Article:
Living by a vision

Phil 3:4-14

Good teachers and spiritual guides are known by their solidarity with their students and congregants. They see their oneness in joy and sorrow and don’t hold themselves apart, despite their expertise and experience.  As the saying goes, they don’t care about what you know until they know that you care. And caring comes from recognizing that we are all in the same boat, doing our best to be faithful, sometimes succeeding, other times failing, but taking everything – good and bad – to God in prayer.

One noted spiritual guide, a person of deep faith but also plagued by the challenges of alcoholism, asserted that the spiritual life is a constant process of falling down and getting back up again, trusting God’s amazing grace and love to bring us all home.  That’s true for all of us, me included, gathered here.

Paul is just such a teacher.  He could have lorded it over the Philippians, cited his resume as a sign of unquestioned authority, noted how far they would have to go to achieve his spiritual stature. Instead, he tells them the unvarnished truth of his life – he was at the top of his class, he was a noted speaker and teacher, he was faithful and true to his religious tradition, and his persecution of the first followers of Jesus was based on his belief that he was doing the right thing to preserve the purity of his faith tradition.  But, then he met Jesus, a blinding light on the road to Damascus, a challenge to everything he once held dear and began a new path, not as sage, but as a beginner again, weighed down by guilt but buoyed up by grace.

Despite the past, he received a new name and vocation.  He could now experience first hand the words God spoke to Jeremiah, “I have plans for you.  For good and not for evil.  For a future with hope.”

Paul sees his life in terms of what God has done for him and where God is leading him.  Like a runner, he is sprinting toward the goal not looking back any longer, but aiming at one thing alone – eyes on the prize of God’s call in his life and God’s faithfulness unto eternity.

Paul has a lot to live down, and so do most of us.  We have fallen short, sometimes hurt others, broken promises, been complicit in injustice, knew what was right and chose otherwise.  Sometimes, as I’ve discovered, trying to do the right thing can cause as much pain and alienation as being a selfish cad who throws all caution to the wind. We do the right thing, as President Kennedy said of the race for space, not because it is easy – and guaranteed – but because it is hard and we might fail.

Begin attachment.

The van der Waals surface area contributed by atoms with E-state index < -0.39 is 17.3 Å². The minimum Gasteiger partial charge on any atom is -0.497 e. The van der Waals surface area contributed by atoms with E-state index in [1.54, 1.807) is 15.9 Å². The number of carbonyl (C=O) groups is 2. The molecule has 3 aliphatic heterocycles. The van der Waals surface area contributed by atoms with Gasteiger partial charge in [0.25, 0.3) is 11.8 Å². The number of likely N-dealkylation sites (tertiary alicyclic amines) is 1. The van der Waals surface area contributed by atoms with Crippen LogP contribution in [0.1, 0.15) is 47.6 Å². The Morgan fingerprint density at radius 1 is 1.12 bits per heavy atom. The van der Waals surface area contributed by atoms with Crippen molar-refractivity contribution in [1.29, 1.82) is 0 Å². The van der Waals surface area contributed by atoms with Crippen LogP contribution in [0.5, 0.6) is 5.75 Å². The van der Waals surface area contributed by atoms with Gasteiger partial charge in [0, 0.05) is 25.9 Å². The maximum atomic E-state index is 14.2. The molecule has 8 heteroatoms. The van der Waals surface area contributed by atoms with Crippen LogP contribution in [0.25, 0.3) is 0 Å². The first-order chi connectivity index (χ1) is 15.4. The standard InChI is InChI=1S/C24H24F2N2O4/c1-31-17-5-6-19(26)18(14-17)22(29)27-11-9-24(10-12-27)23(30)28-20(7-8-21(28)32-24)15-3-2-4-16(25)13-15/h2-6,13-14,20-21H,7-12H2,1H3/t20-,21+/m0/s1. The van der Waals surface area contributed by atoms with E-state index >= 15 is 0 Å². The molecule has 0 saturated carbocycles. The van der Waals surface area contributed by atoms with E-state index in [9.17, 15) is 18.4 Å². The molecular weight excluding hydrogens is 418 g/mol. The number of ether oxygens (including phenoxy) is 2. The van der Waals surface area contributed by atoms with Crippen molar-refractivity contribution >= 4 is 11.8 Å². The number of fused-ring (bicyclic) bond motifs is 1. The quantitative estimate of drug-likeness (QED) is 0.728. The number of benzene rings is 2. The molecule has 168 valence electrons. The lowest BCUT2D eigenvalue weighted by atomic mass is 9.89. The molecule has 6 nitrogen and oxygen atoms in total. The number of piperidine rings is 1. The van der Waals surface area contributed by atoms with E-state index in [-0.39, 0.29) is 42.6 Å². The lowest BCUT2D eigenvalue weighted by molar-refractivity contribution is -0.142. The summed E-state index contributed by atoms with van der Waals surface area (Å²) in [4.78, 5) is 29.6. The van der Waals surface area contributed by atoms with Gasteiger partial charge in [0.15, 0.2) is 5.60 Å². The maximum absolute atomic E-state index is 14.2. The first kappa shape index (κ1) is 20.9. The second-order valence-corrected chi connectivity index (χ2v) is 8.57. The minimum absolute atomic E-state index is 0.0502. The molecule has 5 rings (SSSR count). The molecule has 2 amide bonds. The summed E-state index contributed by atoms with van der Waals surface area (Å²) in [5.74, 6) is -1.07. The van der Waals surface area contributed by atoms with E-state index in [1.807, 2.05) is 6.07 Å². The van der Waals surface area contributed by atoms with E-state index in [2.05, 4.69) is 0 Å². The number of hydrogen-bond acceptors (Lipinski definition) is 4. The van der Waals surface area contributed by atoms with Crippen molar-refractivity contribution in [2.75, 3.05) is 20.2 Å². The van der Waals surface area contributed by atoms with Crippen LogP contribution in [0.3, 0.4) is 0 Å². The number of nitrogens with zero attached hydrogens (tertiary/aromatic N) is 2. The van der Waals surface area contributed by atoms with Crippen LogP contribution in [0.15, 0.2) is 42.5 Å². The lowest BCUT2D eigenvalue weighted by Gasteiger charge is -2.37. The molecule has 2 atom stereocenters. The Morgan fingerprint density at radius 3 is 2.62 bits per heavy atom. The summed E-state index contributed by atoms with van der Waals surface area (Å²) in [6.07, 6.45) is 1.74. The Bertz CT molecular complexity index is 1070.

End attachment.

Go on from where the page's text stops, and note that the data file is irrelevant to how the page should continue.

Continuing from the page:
But, Paul says, remember the prize.  God is not out to get you. God is out to love you. God is not interested in your failures or your sins but in how you can grow beyond them, making amends, saying you’re sorry, and then living faithfully once day at a time.

Yes, even the best of us is constantly falling down and getting up again.  And frankly that’s good, because recognizing our fallibilities – as saints always do – keeps us together, reminds us that we are family, and prevents us from trusting our efforts alone and not the constancy of God’s grace.

This is a time of repentance.  Our nation is in deep trouble and much of it is our doing.  We know where we’ve gone astray – and are going astray – if we make regular moral inventories.  We have focused on rights and not responsibilities, freedom without compassion, individuality without community.  We have defined some people as lesser humans, and turned our backs on the vulnerable. But, things can change, we can be healed, our nation can be transformed and renewed, if we keep our eyes on the prize and let God’s guiding vision lure us forward one day at a time. 

Keep your eyes on the prize.  Keep your eyes on Jesus. Keep asking what is God’s will in this situation? How can I can be more faithful and loving?  How can help my nation find justice, equality, and healing?  With eyes on the prize each day is a holy adventure filled with excitement, possibility, and growth for you are now being your true self -doing what only you can do and what only this church can do, being God’s hands, feet, and voice – in healing the world.